I first encountered Gary Snyder’s writing in the summer of 2001. I was living on the slopes of Mt. Rainier, waitressing and hiking and wondering about love, writing in my journal and scrambling across meadows and drinking beers around campfires. I’d just graduated from the Evergreen State College and I wasn’t sure where I wanted to go next. I had a milk crate full of used books I’d picked up at Orca Books on my way out of Olympia, and in one of them (Ann Charters’ Portable Beat Reader) I encountered Snyder.
I was enamored of the Beats, of their spontaneous prose and their resistance to convention and their love of travel, jazz, and Buddhism, but I was bothered by the currents of privilege and chauvinism that ran through so much of the Beat canon. Snyder was a revelation to me. From what I could tell he came from a West Coast working class family with Wobbly roots, he knew the rural, he gloried in folklore, he embraced discipline, he seemed to have a far more respectful attitude toward women in his life then so many of his contemporaries. And, most thrilling of all, he wrote about the places I loved. He was a poet of the North Cascades, of Old Highway 99, of the Upper Skagit, of the Pacific Rim.
On a trip off-mountain I picked up his Collected Works in a bookshop in Eugene and spent the rest of the summer pouring over his essays, translations, poems and letters. Looking back over those pages today, 14 years later, I can see in my emphatic underlinings and euphoric margin-notes something of a map, a map of a philosophy and a poetic style and a way of living that made sense to me, a map I would carry with me into all of my subsequent wanderings.
Mid August at Sourdough Lookout
Down Valley a smoke haze
Three days heat, after five days rain
Pitch glows on the fir-cones
Across rocks and meadows
Swarms of new flies.
I cannot remember things I once read
A few friends, but they are in cities,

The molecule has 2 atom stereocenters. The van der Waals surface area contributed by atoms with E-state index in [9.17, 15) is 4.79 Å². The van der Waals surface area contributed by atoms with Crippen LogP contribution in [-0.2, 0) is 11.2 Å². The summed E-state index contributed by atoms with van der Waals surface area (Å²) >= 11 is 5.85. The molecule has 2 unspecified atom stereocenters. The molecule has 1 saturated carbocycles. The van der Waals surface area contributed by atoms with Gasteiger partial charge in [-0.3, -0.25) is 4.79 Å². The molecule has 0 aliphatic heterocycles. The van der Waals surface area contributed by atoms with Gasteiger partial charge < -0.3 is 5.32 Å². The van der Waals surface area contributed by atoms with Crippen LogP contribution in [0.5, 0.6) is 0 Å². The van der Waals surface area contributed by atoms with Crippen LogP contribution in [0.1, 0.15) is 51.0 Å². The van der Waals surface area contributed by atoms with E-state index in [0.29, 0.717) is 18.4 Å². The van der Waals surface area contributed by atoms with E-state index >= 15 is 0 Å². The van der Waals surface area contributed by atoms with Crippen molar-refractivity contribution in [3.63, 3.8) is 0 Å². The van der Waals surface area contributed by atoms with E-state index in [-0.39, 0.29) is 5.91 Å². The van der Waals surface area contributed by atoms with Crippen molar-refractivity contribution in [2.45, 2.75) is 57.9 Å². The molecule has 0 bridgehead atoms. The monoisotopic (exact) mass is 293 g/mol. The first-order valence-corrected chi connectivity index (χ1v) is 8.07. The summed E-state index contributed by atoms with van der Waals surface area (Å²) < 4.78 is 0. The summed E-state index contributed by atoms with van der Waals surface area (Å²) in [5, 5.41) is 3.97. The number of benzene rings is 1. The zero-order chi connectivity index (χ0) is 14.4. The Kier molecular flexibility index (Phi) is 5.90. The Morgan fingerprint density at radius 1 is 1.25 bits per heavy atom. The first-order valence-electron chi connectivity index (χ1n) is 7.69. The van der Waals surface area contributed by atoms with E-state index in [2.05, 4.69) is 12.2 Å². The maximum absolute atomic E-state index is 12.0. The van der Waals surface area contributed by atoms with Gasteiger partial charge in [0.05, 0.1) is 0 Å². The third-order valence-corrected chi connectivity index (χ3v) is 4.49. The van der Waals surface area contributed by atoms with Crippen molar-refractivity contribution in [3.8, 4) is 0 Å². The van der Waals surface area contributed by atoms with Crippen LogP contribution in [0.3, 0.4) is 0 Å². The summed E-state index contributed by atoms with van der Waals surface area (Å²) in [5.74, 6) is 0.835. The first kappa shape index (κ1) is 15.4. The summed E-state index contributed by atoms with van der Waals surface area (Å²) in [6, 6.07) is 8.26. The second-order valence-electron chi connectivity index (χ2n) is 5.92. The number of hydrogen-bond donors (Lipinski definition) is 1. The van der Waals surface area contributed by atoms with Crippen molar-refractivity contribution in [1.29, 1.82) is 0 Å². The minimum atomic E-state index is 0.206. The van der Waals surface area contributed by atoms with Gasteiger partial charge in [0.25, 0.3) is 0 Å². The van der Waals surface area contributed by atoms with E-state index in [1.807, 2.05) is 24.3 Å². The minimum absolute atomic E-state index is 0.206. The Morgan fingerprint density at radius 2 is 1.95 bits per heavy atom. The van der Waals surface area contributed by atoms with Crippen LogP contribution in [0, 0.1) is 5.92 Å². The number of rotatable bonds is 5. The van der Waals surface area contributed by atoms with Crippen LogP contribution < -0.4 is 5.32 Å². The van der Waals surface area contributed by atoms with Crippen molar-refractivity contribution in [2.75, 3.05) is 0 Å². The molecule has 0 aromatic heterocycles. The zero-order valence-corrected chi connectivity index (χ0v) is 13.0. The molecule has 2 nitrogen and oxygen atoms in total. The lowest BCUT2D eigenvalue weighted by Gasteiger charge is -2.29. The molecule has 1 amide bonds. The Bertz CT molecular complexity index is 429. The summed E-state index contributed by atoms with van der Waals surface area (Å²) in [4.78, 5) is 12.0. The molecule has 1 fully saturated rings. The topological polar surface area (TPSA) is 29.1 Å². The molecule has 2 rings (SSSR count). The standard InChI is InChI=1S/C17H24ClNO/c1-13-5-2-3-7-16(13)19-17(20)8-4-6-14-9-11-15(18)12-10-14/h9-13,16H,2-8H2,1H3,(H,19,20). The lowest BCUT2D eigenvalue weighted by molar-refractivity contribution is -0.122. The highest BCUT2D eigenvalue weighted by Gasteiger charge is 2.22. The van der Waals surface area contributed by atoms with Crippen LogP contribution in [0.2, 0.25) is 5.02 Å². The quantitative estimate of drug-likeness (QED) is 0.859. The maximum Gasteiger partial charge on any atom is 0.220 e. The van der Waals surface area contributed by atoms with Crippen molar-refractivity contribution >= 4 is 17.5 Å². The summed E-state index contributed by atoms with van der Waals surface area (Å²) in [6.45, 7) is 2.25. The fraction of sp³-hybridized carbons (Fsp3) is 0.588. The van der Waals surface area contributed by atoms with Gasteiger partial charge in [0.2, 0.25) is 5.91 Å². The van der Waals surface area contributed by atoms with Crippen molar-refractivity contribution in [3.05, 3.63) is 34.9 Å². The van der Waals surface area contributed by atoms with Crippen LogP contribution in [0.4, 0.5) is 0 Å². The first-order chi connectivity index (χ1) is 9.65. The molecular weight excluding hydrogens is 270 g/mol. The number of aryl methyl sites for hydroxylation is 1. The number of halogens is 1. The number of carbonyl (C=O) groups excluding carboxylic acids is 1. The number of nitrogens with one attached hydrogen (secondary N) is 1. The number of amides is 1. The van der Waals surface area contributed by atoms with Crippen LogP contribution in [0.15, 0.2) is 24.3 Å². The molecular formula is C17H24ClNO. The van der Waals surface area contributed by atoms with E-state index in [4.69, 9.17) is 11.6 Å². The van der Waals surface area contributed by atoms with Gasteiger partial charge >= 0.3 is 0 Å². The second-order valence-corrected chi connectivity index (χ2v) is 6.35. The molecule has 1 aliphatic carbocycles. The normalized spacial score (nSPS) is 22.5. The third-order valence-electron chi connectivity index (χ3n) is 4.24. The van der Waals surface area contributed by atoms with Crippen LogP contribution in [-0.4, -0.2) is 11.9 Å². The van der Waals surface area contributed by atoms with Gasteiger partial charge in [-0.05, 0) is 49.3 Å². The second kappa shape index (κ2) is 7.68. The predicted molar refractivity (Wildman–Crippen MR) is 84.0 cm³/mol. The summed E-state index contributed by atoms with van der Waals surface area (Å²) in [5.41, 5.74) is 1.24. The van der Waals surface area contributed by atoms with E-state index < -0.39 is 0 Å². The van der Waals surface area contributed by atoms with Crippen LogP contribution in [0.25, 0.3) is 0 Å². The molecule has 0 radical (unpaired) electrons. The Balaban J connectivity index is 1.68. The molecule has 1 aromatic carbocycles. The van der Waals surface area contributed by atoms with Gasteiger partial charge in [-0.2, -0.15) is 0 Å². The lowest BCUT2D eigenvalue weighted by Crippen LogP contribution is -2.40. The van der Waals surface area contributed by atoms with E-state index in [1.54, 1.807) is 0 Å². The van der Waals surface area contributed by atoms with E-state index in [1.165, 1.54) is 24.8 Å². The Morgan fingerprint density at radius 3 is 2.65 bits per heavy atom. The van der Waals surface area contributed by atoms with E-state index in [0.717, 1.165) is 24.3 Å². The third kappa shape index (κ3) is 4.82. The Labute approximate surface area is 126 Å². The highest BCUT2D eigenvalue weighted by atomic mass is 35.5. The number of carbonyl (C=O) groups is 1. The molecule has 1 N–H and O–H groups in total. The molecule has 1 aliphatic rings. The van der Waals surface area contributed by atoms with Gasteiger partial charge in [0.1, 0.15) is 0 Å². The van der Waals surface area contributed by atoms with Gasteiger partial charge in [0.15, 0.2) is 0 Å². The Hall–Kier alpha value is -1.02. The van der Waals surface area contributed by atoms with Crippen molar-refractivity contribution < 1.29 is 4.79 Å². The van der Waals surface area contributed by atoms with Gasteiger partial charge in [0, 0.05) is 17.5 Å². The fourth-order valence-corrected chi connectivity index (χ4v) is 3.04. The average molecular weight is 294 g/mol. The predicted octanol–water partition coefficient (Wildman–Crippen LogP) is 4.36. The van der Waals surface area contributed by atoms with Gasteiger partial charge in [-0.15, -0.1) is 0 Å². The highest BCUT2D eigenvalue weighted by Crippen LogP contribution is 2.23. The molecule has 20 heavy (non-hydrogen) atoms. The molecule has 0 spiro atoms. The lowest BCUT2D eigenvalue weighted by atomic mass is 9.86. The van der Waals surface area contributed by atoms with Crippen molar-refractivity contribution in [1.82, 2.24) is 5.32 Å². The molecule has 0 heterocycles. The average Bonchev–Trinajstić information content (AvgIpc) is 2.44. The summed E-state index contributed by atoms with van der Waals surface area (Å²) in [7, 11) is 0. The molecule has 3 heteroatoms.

Drinking cold snow-water from a tin cup
Looking down for miles
Through high still air.
His poems delighted me with their crispness, their vivid detail, their reverence for the ordinary, the wild, the human. His essays informed my emerging philosophy about environmental politics and the significance of human stories of place.
I followed the map I’d etched out across his Collected Works to the North Cascades Institute, where I volunteered for the adult education program, helping with administrative tasks for weekend programs on nature poetry, ecology, watercoloring, raptor identification, and a host of other themes. I followed the map further still, to Utah, where I set out to twine together folklore, history, and environmental studies into a body of research and writing that ten years later, became my first book.
In 2004, at the outset of my graduate studies in Utah, I wrote Snyder letter of thanks, and had a friend deliver it to him at a reading in Bellingham. She made me a recording of his reading, and I played it in my apartment, cooking dinner in the Utah evening, nose full of the smell of sauteed onions. Several months later, I discovered a message from him in my inbox.
Looking around my piled up papers in the library/barn I came again on your note from the Cache Valley, Utah State—I used to know it well—when Tom Lyon taught there and edited Western American Literature. I love the story of what you’ve been doing. Bless you, and be well and be wild in your work.
Today he is 85. I think I’ll mail him a copy of my book for a birthday present.